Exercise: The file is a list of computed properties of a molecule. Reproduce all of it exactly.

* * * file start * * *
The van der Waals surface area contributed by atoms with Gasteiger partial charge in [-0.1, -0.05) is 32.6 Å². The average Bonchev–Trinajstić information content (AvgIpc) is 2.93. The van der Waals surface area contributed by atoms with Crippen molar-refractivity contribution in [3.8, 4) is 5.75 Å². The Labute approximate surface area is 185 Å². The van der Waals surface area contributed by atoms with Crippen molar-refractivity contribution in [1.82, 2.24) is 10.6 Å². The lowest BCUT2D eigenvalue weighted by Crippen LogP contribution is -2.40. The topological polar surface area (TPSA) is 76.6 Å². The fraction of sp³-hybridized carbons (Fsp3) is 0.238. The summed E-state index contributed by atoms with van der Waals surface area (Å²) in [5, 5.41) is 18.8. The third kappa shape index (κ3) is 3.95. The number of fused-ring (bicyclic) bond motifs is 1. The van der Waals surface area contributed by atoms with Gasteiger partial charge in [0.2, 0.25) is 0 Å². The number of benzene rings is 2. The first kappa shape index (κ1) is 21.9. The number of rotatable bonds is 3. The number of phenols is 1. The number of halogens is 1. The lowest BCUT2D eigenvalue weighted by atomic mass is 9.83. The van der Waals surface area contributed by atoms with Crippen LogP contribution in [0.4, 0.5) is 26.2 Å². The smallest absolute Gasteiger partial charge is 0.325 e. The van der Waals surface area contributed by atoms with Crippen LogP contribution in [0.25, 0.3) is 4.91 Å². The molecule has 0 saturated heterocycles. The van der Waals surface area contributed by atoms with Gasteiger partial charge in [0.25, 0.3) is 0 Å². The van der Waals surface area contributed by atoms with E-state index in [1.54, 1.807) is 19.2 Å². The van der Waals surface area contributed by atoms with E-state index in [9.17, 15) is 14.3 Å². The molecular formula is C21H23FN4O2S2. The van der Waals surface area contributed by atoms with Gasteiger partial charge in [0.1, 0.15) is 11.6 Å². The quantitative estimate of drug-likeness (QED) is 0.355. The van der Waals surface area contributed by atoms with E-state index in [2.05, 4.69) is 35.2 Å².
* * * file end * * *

The van der Waals surface area contributed by atoms with Gasteiger partial charge in [-0.1, -0.05) is 32.6 Å². The average Bonchev–Trinajstić information content (AvgIpc) is 2.93. The van der Waals surface area contributed by atoms with Crippen molar-refractivity contribution in [3.8, 4) is 5.75 Å². The Labute approximate surface area is 185 Å². The van der Waals surface area contributed by atoms with Crippen molar-refractivity contribution in [1.82, 2.24) is 10.6 Å². The lowest BCUT2D eigenvalue weighted by Crippen LogP contribution is -2.40. The topological polar surface area (TPSA) is 76.6 Å². The fraction of sp³-hybridized carbons (Fsp3) is 0.238. The summed E-state index contributed by atoms with van der Waals surface area (Å²) in [5, 5.41) is 18.8. The third kappa shape index (κ3) is 3.95. The number of fused-ring (bicyclic) bond motifs is 1. The van der Waals surface area contributed by atoms with Gasteiger partial charge in [0.2, 0.25) is 0 Å². The number of benzene rings is 2. The first kappa shape index (κ1) is 21.9. The number of rotatable bonds is 3. The number of phenols is 1. The number of halogens is 1. The lowest BCUT2D eigenvalue weighted by atomic mass is 9.83. The van der Waals surface area contributed by atoms with Crippen LogP contribution in [0.4, 0.5) is 26.2 Å². The smallest absolute Gasteiger partial charge is 0.325 e. The van der Waals surface area contributed by atoms with Crippen LogP contribution in [0.25, 0.3) is 4.91 Å². The molecule has 0 saturated heterocycles. The van der Waals surface area contributed by atoms with Gasteiger partial charge in [0.25, 0.3) is 0 Å². The van der Waals surface area contributed by atoms with E-state index in [1.54, 1.807) is 19.2 Å². The van der Waals surface area contributed by atoms with E-state index in [9.17, 15) is 14.3 Å². The molecular formula is C21H23FN4O2S2. The van der Waals surface area contributed by atoms with Gasteiger partial charge in [0.1, 0.15) is 11.6 Å². The quantitative estimate of drug-likeness (QED) is 0.355. The van der Waals surface area contributed by atoms with E-state index in [2.05, 4.69) is 35.2 Å².